Following the discussion on Hacker News how MS had resources and liberty to experiment with their developer tools, but the new Visual Studio 11 is committee-designed and is based on the same crufty UI which is many years old now.
Both Apple and Microsoft are free to throw away old problematic UI and rethink some parts from scratch. If anybody is hurt in the process, it’s not a bottom line. Microsoft sells Excel and Apple sells computers, they don’t have to prove anybody anything with their developer tools, except for themselves. And they have all resources and expertise for that, of course.
However, there is a difference in approaches. Apple, comparing to others, is not afraid to break things while executing some ideas they think are great. For instance, when Xcode 4 was released, it integrated Interface Builder very neatly into main window, but they broke support for third-party UI components. So while some people would have to type a bit of boring code to setup those components, many others are enjoying unified workflow. Also, the first builds of Xcode were very slow. Xcode team found a way to represent tons of useful information in only three panels with very little cognitive load, but didn’t take time to optimize the performance. It was super-useful and super-annoying at first. But that was a non-trivial decision from their part.
When Apple released Final Cut Pro X with awesome new design, increased productivity and 70% price drop, they omitted some very important features. They finally added missing stuff, but before that they got a huge shitstorm from the customers for not having all they needed from the beginning.
As with Xcode 4 and FCP X, nobody was forced (even in a weak sense of this word) to upgrade. Xcode 3 worked well (I was using it while working on a slow notebook), FCP 7 was not killed too. What Apple had is basically a courage for an “release early, release often” type of operation. Why did they make these particular compromises, not the others? It was important for them to make a great new design and try it out as soon as possible at full scale. There is absolutely nothing interesting in performance optimization and bug fixes. You already know it’ll be awesome if you do them.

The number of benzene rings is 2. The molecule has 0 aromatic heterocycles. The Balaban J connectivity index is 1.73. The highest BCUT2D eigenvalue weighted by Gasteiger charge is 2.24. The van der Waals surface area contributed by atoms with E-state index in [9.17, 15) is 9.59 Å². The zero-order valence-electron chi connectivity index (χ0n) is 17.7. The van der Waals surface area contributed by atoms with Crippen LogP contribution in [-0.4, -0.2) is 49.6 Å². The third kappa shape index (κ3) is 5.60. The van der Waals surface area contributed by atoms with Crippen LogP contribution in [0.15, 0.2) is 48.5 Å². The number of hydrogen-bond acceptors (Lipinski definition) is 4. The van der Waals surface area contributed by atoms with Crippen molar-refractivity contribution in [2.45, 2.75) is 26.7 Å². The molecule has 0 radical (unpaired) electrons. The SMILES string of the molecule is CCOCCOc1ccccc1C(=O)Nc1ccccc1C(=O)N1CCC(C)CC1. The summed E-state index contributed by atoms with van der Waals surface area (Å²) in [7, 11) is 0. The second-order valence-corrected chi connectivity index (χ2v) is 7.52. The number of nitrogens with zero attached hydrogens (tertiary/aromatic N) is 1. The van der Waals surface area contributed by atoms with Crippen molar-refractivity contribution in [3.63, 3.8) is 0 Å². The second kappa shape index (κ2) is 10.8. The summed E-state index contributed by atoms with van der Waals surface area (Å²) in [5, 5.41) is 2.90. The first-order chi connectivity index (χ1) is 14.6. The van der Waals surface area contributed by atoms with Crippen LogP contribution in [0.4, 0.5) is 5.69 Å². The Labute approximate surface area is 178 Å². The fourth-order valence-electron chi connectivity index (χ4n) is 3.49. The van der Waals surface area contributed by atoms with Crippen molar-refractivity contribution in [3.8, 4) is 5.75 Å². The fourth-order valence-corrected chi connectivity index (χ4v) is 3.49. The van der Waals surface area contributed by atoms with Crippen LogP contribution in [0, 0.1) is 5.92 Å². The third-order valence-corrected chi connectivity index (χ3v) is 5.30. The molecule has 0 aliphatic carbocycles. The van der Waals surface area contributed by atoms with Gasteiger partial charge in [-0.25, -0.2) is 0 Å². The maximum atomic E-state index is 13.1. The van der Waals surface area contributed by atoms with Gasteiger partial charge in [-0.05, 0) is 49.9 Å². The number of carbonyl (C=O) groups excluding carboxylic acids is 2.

When you are designing, you are taking risk to decide for others and you don’t know if your are right until you show it. It also means, you cannot ship half-designed product. The reaction on unfinished design (non-thought through, that is) is skewed. It does not help you to understand if you made it right. It’s not a problem if it’s slow and buggy, those things do not obscure (at least, should not obscure) the vision of how product works.
Since you have to spend time designing every aspect of the product to the last detail to get sensible feedback, you don’t have much time left to resolve less relevant issues. You are already quite late, for that matter. And if your decisions need some improvement it’s better to know it before you start optimizing them.
So in the end, every new Apple product has what they consider a finished design with new ideas, but with rough edges like crashes, performance issues or some less relevant features omitted to be reworked later. Those having time to polish secondary aspects of their products are not pushing forward hard enough.